Cons of induction

                    The whole thing shuts down when you take your pan off the cooktop. This is a safety feature, but annoying if you like to saute.
                    Many types of cookware will not work -- only those made from ferrous/magnetic materials. Aluminum, visions, copper and most stainless won't work at all. Bring a magnet when shoppping -- buy only if the magnet sticks strongly.
                    Very expensive to buy -- since you will be paying at least a $2000 premium, how long will it actually be before the unit "pays you back". Yes, energy costs are going up, but cooking fuel is way behind home heating, domestic hot-water heating, laundry and lighting.
                    Very expensive to fix -- make sure there is someone in your neck of the woods that is familiar with them.
                    If you use gas now, you will have the added expense of getting an electician to run a high-capacity circuit to the stove.

                    1. re: MikeB3542

                      About the premium - it is only $900 which to me is really over 10 years and $90 a year would be worth it to us. And we happened to get a $1,000 inheritance to spend on something for us :)

                      People often mention the pots as a downside but to us that is okay as we have been happy with 25 year old Lagostina and only bought a few other pots. Good point on the 'expensive to fix'. The extended warranty is reasonable so we would pay that.

                      We can not get gas without a cabinet overhaul anyway. We will be calling the electrician for quote to up to 50amp.

                      Really appreciate your input!

                      1. re: walooet

                        That upgrade may not be necessary. I came across a note in the past few days (sorry, can't quote source) that the 50 amp requirement in the specs is actually a misprint, and only 40 amps is needed.

                        I went to Abt, my local Electrolux supplier, last winter, and they told me Electrolux gave an exclusive to Sears on that model, and it would be available from Electrolux "in a few months." Still nothing on the Electrolux website as of 5/15. I'm waiting because Sears offers only stainless, and I'd prefer black. Also, this slide in unit requires, per spec sheet, exactly a 30 inch cutout, and my current stove (10 year old Tappan, can barely read the electronic display) is in 29-5/8 (curses).

                      2. re: MikeB3542

                        Posted this on another thread but no response yet so will ask here too:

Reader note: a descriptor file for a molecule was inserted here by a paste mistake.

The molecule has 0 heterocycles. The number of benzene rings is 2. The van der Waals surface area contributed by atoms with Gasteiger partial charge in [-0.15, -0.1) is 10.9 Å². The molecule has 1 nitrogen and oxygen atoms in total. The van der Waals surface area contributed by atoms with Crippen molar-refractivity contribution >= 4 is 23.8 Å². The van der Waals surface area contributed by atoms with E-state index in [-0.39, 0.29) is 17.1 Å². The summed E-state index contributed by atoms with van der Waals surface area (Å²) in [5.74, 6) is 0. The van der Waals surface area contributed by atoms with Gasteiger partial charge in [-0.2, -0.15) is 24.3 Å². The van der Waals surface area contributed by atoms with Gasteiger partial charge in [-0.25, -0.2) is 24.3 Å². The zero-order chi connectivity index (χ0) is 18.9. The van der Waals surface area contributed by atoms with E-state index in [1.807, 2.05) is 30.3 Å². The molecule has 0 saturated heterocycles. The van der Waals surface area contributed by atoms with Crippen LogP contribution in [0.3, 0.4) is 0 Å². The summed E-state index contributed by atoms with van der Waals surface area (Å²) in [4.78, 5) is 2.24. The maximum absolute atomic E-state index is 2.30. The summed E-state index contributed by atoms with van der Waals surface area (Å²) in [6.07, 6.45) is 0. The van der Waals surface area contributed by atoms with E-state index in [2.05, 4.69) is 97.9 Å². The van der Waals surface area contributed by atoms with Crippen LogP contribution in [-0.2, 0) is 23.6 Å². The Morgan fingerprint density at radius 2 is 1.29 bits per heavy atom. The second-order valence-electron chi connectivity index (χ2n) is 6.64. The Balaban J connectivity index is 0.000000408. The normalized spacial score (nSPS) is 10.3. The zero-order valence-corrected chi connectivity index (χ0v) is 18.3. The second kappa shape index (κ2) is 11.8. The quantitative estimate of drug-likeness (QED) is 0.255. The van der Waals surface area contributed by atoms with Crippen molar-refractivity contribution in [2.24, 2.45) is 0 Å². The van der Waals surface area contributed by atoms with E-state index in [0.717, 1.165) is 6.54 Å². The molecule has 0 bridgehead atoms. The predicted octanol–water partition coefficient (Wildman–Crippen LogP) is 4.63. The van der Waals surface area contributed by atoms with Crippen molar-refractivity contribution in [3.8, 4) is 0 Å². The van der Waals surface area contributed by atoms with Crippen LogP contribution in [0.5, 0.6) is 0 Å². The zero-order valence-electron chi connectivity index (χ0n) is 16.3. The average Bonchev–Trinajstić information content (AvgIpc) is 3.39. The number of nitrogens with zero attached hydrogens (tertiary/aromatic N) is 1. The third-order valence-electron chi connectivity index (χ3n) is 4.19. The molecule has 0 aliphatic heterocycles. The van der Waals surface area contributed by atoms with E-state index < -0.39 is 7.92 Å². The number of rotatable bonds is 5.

I am new to convection and would appreciate if someone could please explain the difference between Convection Element Watts. This Kenmore induction range has 350w convection (plus 3500 bake and 4000 broil) versus a smoothtop with 2500w convection (plus 2400 bake and 3500 broil). The 350w is 5.8 cu ft vs. the 2500w is 4.2cu ft.

                        At I haven't found the convection element watts but they show it at :


                        1. re: MikeB3542

                          #1 in your list of 'Cons' is inaccurate, at least for my induction cooktop, it may vary from one manufacturer to the next, or maybe only older models did this.Either way, my cooktop does shut off power to the burner when you take the pan off the heat, but it retains its heat setting, and as soon as it detects the pan again, it turns back on automatically. So you can remove the pan from the heat, toss the food around in the pan, and return it to the heat, and the cooktop automatically shuts off and then turns on again with no action required by the user.

                          1. re: MikeB3542

                            Not sure that "most stainless" will not work. Pretty much any flat-bottomed iron or stainless steel cookware will work fine.

                            You might have a problem with 3/$10 pans from the grocery store because they are not going to stay flat for long, and might not have enough mass (thickness) for the sensor to turn on. However, all my inexpensive Ikea cookware works.

                            1. re: 23skidoo

                              Actually in this country the 3/$10 pans are much more likely to work than a lot of higher end cookware. The reason being that cheaper stainless is more likely to be ferro-magnetic.